First Draft (West)
So it was in a negative climate that the third group began the task of looking for a space in which to rehouse the beleaguered gallery. The group looked at a number of locations around the inner west, including premises in Newtown and Leichhardt, and were eventually shown the property at 39 Parramatta Road Annandale. It was a shopfront building with a large showroom on street level as well as a number of other smaller rooms on a first floor. Despite its appearance as a commercial property, it had an industrial zoning, making it difficult to lease. As a result, the building had been vacant for a number of years, and had fallen into a state of disrepair, plagued by rising damp, rotting floorboards and an infestation of rats. Despite these blemishes, the group saw the potential for the building, and, with the help of Arts Law, drew up a list of demands and a lease agreement to present to the new landlord. Enthusiastic for the gallery to go ahead, Mr Jacob, the landlord, met all of the demands. The group received $5,000.00 in emergency funding from the VA/CB to pay for the move, as well as $5,000.00 towards administration and operating costs. Renovations to the space were carried out over December and early January 1990. Linoleum was taken up from the floor, and the walls were sanded back and repainted.
In its first incarnation, First Draft (West), as it came to be known, housed the gallery in the large front room on the ground floor with the office situated in the annexe. Studios were situated on the upper levels, with one of them occasionally being used as accommodation for artists who had travelled from interstate. The rent for the building was $350.00 per week, and this cost was covered by the artists who rented the studios and who exhibited in the gallery.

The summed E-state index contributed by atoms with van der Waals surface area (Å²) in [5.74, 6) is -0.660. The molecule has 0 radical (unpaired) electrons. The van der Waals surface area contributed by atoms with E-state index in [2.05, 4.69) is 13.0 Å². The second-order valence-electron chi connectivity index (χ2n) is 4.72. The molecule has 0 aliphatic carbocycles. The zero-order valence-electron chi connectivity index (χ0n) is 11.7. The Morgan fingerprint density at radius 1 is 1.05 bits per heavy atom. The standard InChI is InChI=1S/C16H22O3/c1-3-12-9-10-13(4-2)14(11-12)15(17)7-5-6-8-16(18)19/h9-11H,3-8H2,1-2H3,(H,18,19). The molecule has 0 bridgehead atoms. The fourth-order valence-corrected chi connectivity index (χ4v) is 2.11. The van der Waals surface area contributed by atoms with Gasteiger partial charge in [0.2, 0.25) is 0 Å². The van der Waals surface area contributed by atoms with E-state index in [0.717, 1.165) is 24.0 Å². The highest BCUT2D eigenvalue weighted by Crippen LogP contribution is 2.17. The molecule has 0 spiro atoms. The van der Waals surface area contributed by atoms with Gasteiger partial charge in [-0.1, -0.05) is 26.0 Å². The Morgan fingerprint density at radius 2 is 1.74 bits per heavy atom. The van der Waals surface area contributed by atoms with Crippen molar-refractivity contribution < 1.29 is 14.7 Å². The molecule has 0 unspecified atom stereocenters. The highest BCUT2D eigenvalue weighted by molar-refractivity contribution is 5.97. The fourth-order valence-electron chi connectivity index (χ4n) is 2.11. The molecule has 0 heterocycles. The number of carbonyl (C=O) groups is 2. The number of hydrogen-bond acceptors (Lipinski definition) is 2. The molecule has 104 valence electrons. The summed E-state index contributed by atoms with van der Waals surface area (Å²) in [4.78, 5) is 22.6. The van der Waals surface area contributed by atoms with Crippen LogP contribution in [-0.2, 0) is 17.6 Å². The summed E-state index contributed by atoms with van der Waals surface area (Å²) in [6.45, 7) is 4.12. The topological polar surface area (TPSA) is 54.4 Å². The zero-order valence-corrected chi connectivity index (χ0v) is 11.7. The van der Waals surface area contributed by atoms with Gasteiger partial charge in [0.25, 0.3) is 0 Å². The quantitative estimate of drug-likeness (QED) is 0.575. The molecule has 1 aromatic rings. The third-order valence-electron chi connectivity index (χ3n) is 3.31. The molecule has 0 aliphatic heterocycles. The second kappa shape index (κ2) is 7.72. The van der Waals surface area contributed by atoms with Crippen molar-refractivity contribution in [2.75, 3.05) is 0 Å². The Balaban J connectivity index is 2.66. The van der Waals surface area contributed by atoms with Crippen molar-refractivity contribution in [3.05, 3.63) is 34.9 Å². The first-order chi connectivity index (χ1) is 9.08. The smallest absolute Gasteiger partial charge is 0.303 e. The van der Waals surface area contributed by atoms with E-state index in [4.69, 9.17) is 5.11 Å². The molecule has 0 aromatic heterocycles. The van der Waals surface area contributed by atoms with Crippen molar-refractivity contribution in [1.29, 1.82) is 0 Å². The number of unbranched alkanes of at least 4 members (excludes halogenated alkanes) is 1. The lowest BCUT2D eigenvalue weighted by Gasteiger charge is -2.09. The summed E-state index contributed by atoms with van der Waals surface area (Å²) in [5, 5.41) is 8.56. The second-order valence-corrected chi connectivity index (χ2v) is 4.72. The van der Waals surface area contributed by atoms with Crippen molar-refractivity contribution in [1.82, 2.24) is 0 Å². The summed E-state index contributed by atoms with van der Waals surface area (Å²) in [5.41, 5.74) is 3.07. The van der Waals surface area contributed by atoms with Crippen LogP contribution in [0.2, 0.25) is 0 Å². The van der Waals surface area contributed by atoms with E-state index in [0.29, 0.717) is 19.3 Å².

In Full Sunlight was the first exhibition to open at 39 Parramatta Road. Curated by Scott Redford and Luke Roberts, it included over sixty artists, many of whom were established artists represented by commercial galleries (Susan Norrie, Lindy Lee, John Young among others). Graduates from the painting department at Sydney College of the Arts, the new co-ordinators introduced different aesthetic and curatorial considerations to those of the previous group, despite having trained at the same institution. A preference for painting and two dimensional work, in particular conceptual work or work that articulated theoretical concerns, soon became evident as the third group began to develop the gallery’s program. In this period, the new co-ordinators began to distance First Draft from other ARIs, a policy that marked a significant difference from previous groups, who had always maintained some sort of relationship with other artist-run spaces, including ARI – a loose organisation that represented artist-run initiatives in NSW. There was a move away from the idea of being an alternative space or an artists’ co-operative, in favour of a notion of First Draft being an artist-managed gallery. Efforts put into the creation of a clean, orderly type of space, along with an increased emphasis on the cultivation of formalised artist/gallery relations, all developed out of the objective of presenting as close a face as possible to that of any commercial gallery.
The exhibition program was divided into two six month blocks, instituting a requirement for proposal deadlines, a policy that contrasted with the previous policy of keeping the gallery open to proposals throughout the year. The third group preserved the custom of interviewing all of the artists who submitted proposals, which gave artists, particularly those who were not adept at composing written proposals, or who had inadequate visual documentation, an opportunity to explain and present their work. By the third month of the gallery’s operations, a decision was made to open up a second exhibiting space on the upper level. The room was intended to be a kind of project space, where the co-ordinators could exhibit their own work as well as work by artists who they considered could contribute a certain critical element to the gallery. John Nixon exhibited there on one occasion, with Monochrome Chapel, Project for a One Year Exhibition (August 1990), a show put on in conjunction with an exhibition by the German artist, Stefan Jehler, in the downstairs space.